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Tuesday 28 November 2017

Counter-intuitive influence of Himalayan river morphodynamics on Indus Civilisation urban settlements

In truth nothing new . As a friend of mine pointed me in short : 
'' ...they confirm the date of 8000 BP for the shift of the Sutlej. ''

Counter-intuitive influence of Himalayan river morphodynamics on Indus Civilisation urban settlements
Ajit Singh, Kristina J. Thomsen, Rajiv Sinha, Jan-Pieter Buylaert, Andrew Carter, Darren F. Mark, Philippa J. Mason, Alexander L. Densmore, Andrew S. Murray, Mayank Jain, Debajyoti Paul & Sanjeev Gupta
Urbanism in the Bronze-age Indus Civilisation (~4.6–3.9 thousand years before the present, ka) has been linked to water resources provided by large Himalayan river systems, although the largest concentrations of urban-scale Indus settlements are located far from extant Himalayan rivers. Here we analyse the sedimentary architecture, chronology and provenance of a major palaeochannel associated with many of these settlements. We show that the palaeochannel is a former course of the Sutlej River, the third largest of the present-day Himalayan rivers. Using optically stimulated luminescence dating of sand grains, we demonstrate that flow of the Sutlej in this course terminated considerably earlier than Indus occupation, with diversion to its present course complete shortly after ~8 ka. Indus urban settlements thus developed along an abandoned river valley rather than an active Himalayan river. Confinement of the Sutlej to its present incised course after ~8 ka likely reduced its propensity to re-route frequently thus enabling long-term stability for Indus settlements sited along the relict palaeochannel.

From the paper : 

This finding resolves a question that has been debated for well over a hundred years. Our analysis shows that the Ghaggar–Hakra palaeochannel is a former course of the Himalayan Sutlej River that formed and occupied an incised valley from at least ~23 ka (Fig. 10a). Initial abandonment of this incised valley by the Sutlej River commenced after ~15 ka, with complete avulsion to its present course shortly after ~8 ka. This involved a lateral shift of the Sutlej River by up to 150 km, with the avulsion node located close to the Sutlej exit at the Himalayan front (Fig. 10). While we cannot identify the root cause of this avulsion, its timing after ~8 ka corresponds with the onset of a long phase of decline in the strength of the Indian Summer Monsoon (ISM)77, 78 that may indicate a possible climatic control on river reorganisation. However, it is important to point out that avulsion is an autogenic mechanism and need not mark a response to an external event.
Our study sheds new light on the role of river dynamics on early urbanisation. We find that the locus for the abundant Indus Civilisation urban settlements along the Ghaggar–Hakra palaeochannel was the relict, underfilled topography of a recently abandoned valley of the Himalayan Sutlej River rather than an active Himalayan river. We suggest that this abandoned incised valley was an ideal site for urban development because of its relative stability compared to Himalayan river channel belts that regularly experience devastating floods and lateral channel migration.
and : 
 A significant unresolved issue is that not all urban settlements in the region are necessarily co-located with the Ghaggar–Hakra palaeochannel84. The largest Indus site in the region, Rakhigarhi, widely considered to be of the scale of an Indus city14, 16, 85, is situated at least 50 km from the Ghaggar–Hakra palaeochannel. Although its location has been linked to another abandoned river system, the Drishadvati85, in situ data are necessary to determine the existence and timing of such river activity before drawing inferences on how such sites were sustained.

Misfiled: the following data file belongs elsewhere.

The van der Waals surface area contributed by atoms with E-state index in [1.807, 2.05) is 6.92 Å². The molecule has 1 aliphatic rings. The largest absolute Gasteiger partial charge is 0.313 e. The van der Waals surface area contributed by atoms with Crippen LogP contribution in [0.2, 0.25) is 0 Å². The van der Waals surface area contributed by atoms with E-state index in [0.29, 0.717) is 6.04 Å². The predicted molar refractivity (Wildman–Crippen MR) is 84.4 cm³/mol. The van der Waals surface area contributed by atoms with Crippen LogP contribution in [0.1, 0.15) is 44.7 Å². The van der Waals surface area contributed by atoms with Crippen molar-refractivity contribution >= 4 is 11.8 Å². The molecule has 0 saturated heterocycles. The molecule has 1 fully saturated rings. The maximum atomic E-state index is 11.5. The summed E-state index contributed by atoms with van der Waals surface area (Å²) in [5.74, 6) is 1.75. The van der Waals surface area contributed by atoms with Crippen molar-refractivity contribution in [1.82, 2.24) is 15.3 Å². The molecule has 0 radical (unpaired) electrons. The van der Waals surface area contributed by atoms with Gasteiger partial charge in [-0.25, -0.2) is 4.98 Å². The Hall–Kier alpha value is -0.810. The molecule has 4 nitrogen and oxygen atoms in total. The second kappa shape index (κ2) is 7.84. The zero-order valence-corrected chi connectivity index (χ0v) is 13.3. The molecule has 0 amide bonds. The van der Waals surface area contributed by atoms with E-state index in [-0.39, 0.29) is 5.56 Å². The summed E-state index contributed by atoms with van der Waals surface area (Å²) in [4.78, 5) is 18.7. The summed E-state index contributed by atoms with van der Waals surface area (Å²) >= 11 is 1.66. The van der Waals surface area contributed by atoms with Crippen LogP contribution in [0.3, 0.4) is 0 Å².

In conclusion, our results firmly rule out the existence of a Himalayan-fed river that nourished Indus Civilisation settlements along the Ghaggar–Hakra palaeochannel. Instead, the relict Sutlej valley acted to focus monsoon-fed seasonal river flow as evidenced by very fine-grained sediments in the upper part of the valley-fill record. This and the potential to pond flood waters in the topographic depression38 formed by the valley likely offered favourable conditions that led Indus populations to preferentially settle along the incised palaeovalley. We find that river dynamics controlled the distribution of Indus sites in the region, but in the opposite sense to that usually assumed: it was the departure of the river, rather than its arrival, that triggered the growth of Indus urban settlements here. We posit that a stable abandoned valley, still able to serve as a water source but without the risk of devastating floods, is a viable alternative model for how rivers can nucleate the development of ancient urban settlements. 
Yog .

See also : 

The Chronology of Puranic Kings and Rigvedic Rishis in Comparison with the Phases of the Sindhu–Sarasvati Civilization

Wednesday 22 November 2017

Indus potters in central Oman in the second half of the third millennium BC. First results of a technological and archaeometric study

The nature of cultural interactions between the Indus Civilization and Magan is explored in this paper. The presence of Indus potters in eastern Arabia can now be demonstrated based on a combined technological and petrographical study of a range of pottery types found at the site of Salūt ST1 (Sultanate of Oman). Similar discoveries from other Umm an-Nar sites in the Sultanate of Oman and the UAE supports the hypothesis that Indus communities were living alongside the Magan people at Umm an-Nar sites more extensively than previously thought.
Keywords:eastern Arabia, Salūt, Hīlī, technology, pottery, potters 


See also :  The Sindhu Civilization Effect: Oman and Bahrain